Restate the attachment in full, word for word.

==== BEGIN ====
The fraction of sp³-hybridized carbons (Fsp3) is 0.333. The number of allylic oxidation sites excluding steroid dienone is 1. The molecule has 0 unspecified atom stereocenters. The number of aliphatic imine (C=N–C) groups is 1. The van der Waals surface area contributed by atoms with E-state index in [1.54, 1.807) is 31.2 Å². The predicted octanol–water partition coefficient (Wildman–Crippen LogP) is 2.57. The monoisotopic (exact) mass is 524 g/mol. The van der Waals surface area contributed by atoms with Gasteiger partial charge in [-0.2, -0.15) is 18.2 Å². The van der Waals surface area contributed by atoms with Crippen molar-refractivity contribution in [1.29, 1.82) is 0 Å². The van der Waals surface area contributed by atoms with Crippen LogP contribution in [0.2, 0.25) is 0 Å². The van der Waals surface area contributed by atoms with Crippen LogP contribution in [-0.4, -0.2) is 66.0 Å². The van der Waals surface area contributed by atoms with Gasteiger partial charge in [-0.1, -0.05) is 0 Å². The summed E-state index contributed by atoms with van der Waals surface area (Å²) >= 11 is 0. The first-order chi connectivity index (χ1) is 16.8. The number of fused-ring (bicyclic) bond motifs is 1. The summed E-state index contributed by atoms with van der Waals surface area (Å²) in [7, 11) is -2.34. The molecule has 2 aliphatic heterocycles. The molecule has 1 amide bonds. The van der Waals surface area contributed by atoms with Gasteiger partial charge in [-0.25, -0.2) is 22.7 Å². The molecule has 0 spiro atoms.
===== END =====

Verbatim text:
The fraction of sp³-hybridized carbons (Fsp3) is 0.333. The number of allylic oxidation sites excluding steroid dienone is 1. The molecule has 0 unspecified atom stereocenters. The number of aliphatic imine (C=N–C) groups is 1. The van der Waals surface area contributed by atoms with E-state index in [1.54, 1.807) is 31.2 Å². The predicted octanol–water partition coefficient (Wildman–Crippen LogP) is 2.57. The monoisotopic (exact) mass is 524 g/mol. The van der Waals surface area contributed by atoms with Gasteiger partial charge in [-0.2, -0.15) is 18.2 Å². The van der Waals surface area contributed by atoms with Crippen molar-refractivity contribution in [1.29, 1.82) is 0 Å². The van der Waals surface area contributed by atoms with Crippen LogP contribution in [0.2, 0.25) is 0 Å². The van der Waals surface area contributed by atoms with Crippen LogP contribution in [-0.4, -0.2) is 66.0 Å². The van der Waals surface area contributed by atoms with Gasteiger partial charge in [-0.1, -0.05) is 0 Å². The summed E-state index contributed by atoms with van der Waals surface area (Å²) >= 11 is 0. The first-order chi connectivity index (χ1) is 16.8. The number of fused-ring (bicyclic) bond motifs is 1. The summed E-state index contributed by atoms with van der Waals surface area (Å²) in [7, 11) is -2.34. The molecule has 2 aliphatic heterocycles. The molecule has 1 amide bonds. The van der Waals surface area contributed by atoms with Gasteiger partial charge in [-0.25, -0.2) is 22.7 Å². The molecule has 0 spiro atoms.